Articles: Adding digital assets to your estate plan
What happens to your online accounts and files when you pass away? What about your treasure trove of photos, music and videos? How will things be handled if you are incapacitated? It is no longer enough to develop an estate plan based on common paper documents such as a will or power of attorney. Today, estate planning should also take "digital assets" into account.
The laws in individual states pertaining to these issues are continuing to evolve. For instance, in some states, executors are given access to online accounts. In addition, Internet providers have their own rules governing user accounts. In any event, here are several practical suggestions for better management of your digital assets:
Create an inventory. Make a list of all your online accounts, including email, financial accounts, social media sites and any other site where you conduct business online. Record the vital information including username and password for each account, as well as your other digital devices like smartphones and computer networks.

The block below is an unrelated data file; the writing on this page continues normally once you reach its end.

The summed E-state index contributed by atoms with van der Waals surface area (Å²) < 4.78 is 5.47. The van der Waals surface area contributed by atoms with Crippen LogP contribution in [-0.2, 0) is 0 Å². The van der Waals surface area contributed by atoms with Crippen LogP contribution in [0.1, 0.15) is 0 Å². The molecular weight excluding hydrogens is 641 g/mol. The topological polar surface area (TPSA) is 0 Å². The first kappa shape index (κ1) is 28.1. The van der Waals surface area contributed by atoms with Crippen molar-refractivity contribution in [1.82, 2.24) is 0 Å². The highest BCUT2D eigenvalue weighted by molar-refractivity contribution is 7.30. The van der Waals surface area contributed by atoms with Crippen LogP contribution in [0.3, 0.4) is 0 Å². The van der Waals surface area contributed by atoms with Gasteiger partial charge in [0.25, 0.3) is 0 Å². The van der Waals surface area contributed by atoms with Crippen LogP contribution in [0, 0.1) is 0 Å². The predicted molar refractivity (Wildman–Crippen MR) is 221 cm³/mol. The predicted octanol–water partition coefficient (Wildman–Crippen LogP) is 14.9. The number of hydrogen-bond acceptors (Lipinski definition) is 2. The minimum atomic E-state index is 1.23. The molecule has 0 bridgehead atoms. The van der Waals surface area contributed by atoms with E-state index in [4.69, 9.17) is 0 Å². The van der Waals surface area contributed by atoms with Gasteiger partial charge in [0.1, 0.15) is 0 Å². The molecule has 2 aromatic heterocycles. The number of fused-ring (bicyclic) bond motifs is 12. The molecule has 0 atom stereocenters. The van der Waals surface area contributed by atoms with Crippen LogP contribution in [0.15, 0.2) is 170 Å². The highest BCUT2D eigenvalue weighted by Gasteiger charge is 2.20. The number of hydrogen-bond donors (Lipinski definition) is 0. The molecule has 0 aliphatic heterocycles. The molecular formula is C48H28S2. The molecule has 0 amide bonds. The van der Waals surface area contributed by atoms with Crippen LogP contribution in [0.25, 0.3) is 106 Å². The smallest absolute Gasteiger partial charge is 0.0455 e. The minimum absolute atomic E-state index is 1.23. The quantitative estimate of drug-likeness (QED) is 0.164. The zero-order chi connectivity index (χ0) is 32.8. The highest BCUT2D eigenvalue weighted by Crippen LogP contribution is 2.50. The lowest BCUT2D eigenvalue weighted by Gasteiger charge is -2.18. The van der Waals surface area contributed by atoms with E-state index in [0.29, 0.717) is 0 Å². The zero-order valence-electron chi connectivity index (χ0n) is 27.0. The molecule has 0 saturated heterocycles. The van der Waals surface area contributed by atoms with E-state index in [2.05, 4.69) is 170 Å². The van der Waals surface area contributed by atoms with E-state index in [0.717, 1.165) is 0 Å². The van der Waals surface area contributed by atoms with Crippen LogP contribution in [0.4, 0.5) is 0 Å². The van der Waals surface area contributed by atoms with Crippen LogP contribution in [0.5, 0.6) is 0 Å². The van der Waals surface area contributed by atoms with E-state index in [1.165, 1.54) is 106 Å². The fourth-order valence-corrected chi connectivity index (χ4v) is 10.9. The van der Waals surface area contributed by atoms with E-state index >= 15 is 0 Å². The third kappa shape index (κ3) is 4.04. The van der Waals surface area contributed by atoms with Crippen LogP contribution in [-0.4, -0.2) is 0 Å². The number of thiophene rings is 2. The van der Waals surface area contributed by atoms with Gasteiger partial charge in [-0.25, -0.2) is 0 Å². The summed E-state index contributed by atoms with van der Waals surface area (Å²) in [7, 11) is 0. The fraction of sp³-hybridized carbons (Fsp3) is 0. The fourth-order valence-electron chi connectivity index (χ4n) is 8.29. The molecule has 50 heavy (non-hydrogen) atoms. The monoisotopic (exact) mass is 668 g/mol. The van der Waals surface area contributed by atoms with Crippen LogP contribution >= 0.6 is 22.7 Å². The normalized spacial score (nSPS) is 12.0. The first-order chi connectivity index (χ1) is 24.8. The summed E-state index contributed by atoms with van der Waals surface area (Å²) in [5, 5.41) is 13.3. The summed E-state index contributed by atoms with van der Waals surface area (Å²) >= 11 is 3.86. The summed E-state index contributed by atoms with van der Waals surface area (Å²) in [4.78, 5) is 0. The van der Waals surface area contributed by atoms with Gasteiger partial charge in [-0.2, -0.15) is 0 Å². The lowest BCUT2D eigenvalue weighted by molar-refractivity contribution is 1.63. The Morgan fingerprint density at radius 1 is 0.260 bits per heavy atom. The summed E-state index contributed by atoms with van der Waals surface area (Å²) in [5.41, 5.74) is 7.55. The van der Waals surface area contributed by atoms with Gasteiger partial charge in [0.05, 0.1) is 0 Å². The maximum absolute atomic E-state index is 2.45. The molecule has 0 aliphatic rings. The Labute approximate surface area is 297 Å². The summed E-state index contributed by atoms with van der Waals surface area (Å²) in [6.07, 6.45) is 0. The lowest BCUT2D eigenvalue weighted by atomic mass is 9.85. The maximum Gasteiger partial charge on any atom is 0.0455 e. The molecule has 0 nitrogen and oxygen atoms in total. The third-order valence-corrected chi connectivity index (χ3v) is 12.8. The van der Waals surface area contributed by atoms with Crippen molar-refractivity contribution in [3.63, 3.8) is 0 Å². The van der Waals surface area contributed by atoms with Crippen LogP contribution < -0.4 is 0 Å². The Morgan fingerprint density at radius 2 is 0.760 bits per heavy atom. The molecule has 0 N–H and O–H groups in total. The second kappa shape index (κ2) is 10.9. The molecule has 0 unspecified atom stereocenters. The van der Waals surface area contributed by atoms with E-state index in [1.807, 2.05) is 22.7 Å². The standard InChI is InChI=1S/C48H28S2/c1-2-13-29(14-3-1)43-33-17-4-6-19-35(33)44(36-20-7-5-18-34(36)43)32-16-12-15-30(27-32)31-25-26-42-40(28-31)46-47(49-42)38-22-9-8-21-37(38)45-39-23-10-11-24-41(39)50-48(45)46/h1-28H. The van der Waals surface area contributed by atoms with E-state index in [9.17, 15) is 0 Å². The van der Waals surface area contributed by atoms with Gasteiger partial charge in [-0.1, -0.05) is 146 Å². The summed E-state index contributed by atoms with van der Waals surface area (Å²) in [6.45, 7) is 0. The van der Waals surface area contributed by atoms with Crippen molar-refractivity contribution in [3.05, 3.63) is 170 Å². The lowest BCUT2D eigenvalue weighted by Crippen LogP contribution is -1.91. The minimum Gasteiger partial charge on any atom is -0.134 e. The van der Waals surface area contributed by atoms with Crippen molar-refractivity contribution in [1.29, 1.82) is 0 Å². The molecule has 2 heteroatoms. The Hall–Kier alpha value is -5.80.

Store information for safekeeping. There are several places you can store this information, but you must be careful. For instance, if you write it down on paper, it can fall into the wrong hands. Alternatively, you might keep it in a safe deposit box or give it to your attorney to hold. But remember that others will still have to know where it is located. If you decide to store the information online, use a secure and reputable service.
Grant access to personal representatives. Once you have created your inventory, notify the people who will need to act if you are incapacitated or pass away. Most important, let them know where to find the necessary information and how to access it. Remember that they need to adopt the same security measures as you do, so you might decide to enlist the same online service.
Coordinate with paper documents. These will work hand-in-hand with your digital assets. Typically, you should ensure that the attorney-in-fact named in a durable power of attorney and the executor designated by your will have the authority to deal with your online accounts. Your attorney can provide the necessary language in these documents for tying up any loose ends.
Stay up-to-date. When you acquire new accounts and adopt additional services and devices or change usernames and passwords you must update your list so that it remains current and accurate. Check it periodically but certainly go no longer than a year between reviews.
As alluded to above, you do not have to go it alone. Work hand-in-hand with your financial and legal advisers. Finally, take advantage of the positives of modern technology, but beware of the potential negatives that may result.